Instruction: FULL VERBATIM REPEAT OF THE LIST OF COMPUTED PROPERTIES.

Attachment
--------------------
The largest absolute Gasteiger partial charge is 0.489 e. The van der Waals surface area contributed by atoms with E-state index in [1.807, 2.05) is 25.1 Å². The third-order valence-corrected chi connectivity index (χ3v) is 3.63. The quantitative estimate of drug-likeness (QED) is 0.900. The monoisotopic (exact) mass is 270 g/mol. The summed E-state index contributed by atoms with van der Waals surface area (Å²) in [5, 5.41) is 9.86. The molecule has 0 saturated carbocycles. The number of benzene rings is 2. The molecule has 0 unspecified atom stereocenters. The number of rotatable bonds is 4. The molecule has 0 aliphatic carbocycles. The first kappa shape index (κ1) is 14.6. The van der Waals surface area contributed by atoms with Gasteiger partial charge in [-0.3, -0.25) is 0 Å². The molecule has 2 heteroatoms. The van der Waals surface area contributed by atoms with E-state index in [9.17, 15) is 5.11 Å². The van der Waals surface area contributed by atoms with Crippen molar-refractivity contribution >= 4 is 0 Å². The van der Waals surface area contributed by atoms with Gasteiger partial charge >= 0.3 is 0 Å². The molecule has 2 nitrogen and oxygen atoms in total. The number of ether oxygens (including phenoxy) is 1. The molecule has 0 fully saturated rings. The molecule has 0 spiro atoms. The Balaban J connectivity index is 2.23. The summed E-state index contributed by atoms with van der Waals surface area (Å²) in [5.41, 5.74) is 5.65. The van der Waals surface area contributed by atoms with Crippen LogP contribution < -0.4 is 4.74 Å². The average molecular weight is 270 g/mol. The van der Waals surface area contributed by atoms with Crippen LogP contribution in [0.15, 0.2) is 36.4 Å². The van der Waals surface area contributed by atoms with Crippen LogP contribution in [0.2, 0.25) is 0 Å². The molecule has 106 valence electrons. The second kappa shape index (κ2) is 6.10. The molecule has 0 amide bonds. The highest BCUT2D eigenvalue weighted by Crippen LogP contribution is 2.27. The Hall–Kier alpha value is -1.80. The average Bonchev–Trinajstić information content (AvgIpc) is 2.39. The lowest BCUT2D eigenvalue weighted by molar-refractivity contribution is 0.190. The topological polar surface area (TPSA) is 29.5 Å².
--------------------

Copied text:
The largest absolute Gasteiger partial charge is 0.489 e. The van der Waals surface area contributed by atoms with E-state index in [1.807, 2.05) is 25.1 Å². The third-order valence-corrected chi connectivity index (χ3v) is 3.63. The quantitative estimate of drug-likeness (QED) is 0.900. The monoisotopic (exact) mass is 270 g/mol. The summed E-state index contributed by atoms with van der Waals surface area (Å²) in [5, 5.41) is 9.86. The molecule has 0 saturated carbocycles. The number of benzene rings is 2. The molecule has 0 unspecified atom stereocenters. The number of rotatable bonds is 4. The molecule has 0 aliphatic carbocycles. The first kappa shape index (κ1) is 14.6. The van der Waals surface area contributed by atoms with Gasteiger partial charge in [-0.3, -0.25) is 0 Å². The molecule has 2 heteroatoms. The van der Waals surface area contributed by atoms with E-state index in [9.17, 15) is 5.11 Å². The van der Waals surface area contributed by atoms with Crippen molar-refractivity contribution >= 4 is 0 Å². The van der Waals surface area contributed by atoms with Gasteiger partial charge >= 0.3 is 0 Å². The molecule has 2 nitrogen and oxygen atoms in total. The number of ether oxygens (including phenoxy) is 1. The molecule has 0 fully saturated rings. The molecule has 0 spiro atoms. The Balaban J connectivity index is 2.23. The summed E-state index contributed by atoms with van der Waals surface area (Å²) in [5.41, 5.74) is 5.65. The van der Waals surface area contributed by atoms with Crippen LogP contribution < -0.4 is 4.74 Å². The average molecular weight is 270 g/mol. The van der Waals surface area contributed by atoms with Crippen LogP contribution in [0.15, 0.2) is 36.4 Å². The van der Waals surface area contributed by atoms with Crippen LogP contribution in [0.2, 0.25) is 0 Å². The molecule has 106 valence electrons. The second kappa shape index (κ2) is 6.10. The molecule has 0 amide bonds. The highest BCUT2D eigenvalue weighted by Crippen LogP contribution is 2.27. The Hall–Kier alpha value is -1.80. The average Bonchev–Trinajstić information content (AvgIpc) is 2.39. The lowest BCUT2D eigenvalue weighted by molar-refractivity contribution is 0.190. The topological polar surface area (TPSA) is 29.5 Å².